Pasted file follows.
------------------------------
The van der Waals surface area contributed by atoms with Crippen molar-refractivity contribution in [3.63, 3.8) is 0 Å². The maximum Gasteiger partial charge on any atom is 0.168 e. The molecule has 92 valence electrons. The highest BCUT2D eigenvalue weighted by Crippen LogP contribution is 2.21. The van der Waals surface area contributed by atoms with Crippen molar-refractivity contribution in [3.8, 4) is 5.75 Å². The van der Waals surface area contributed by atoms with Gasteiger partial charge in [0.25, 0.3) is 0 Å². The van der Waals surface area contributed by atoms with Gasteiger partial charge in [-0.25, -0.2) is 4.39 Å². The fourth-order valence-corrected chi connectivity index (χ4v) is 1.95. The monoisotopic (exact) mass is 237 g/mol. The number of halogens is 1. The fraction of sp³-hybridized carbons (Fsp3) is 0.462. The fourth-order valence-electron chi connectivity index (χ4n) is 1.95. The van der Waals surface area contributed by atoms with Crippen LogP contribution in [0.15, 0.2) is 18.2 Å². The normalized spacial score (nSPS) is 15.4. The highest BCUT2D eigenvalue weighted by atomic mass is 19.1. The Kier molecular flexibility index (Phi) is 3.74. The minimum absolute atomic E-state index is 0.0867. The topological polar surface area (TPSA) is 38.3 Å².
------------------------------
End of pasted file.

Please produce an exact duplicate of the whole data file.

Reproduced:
The van der Waals surface area contributed by atoms with Crippen molar-refractivity contribution in [3.63, 3.8) is 0 Å². The maximum Gasteiger partial charge on any atom is 0.168 e. The molecule has 92 valence electrons. The highest BCUT2D eigenvalue weighted by Crippen LogP contribution is 2.21. The van der Waals surface area contributed by atoms with Crippen molar-refractivity contribution in [3.8, 4) is 5.75 Å². The van der Waals surface area contributed by atoms with Gasteiger partial charge in [0.25, 0.3) is 0 Å². The van der Waals surface area contributed by atoms with Gasteiger partial charge in [-0.25, -0.2) is 4.39 Å². The fourth-order valence-corrected chi connectivity index (χ4v) is 1.95. The monoisotopic (exact) mass is 237 g/mol. The number of halogens is 1. The fraction of sp³-hybridized carbons (Fsp3) is 0.462. The fourth-order valence-electron chi connectivity index (χ4n) is 1.95. The van der Waals surface area contributed by atoms with Crippen LogP contribution in [0.15, 0.2) is 18.2 Å². The normalized spacial score (nSPS) is 15.4. The highest BCUT2D eigenvalue weighted by atomic mass is 19.1. The Kier molecular flexibility index (Phi) is 3.74. The minimum absolute atomic E-state index is 0.0867. The topological polar surface area (TPSA) is 38.3 Å².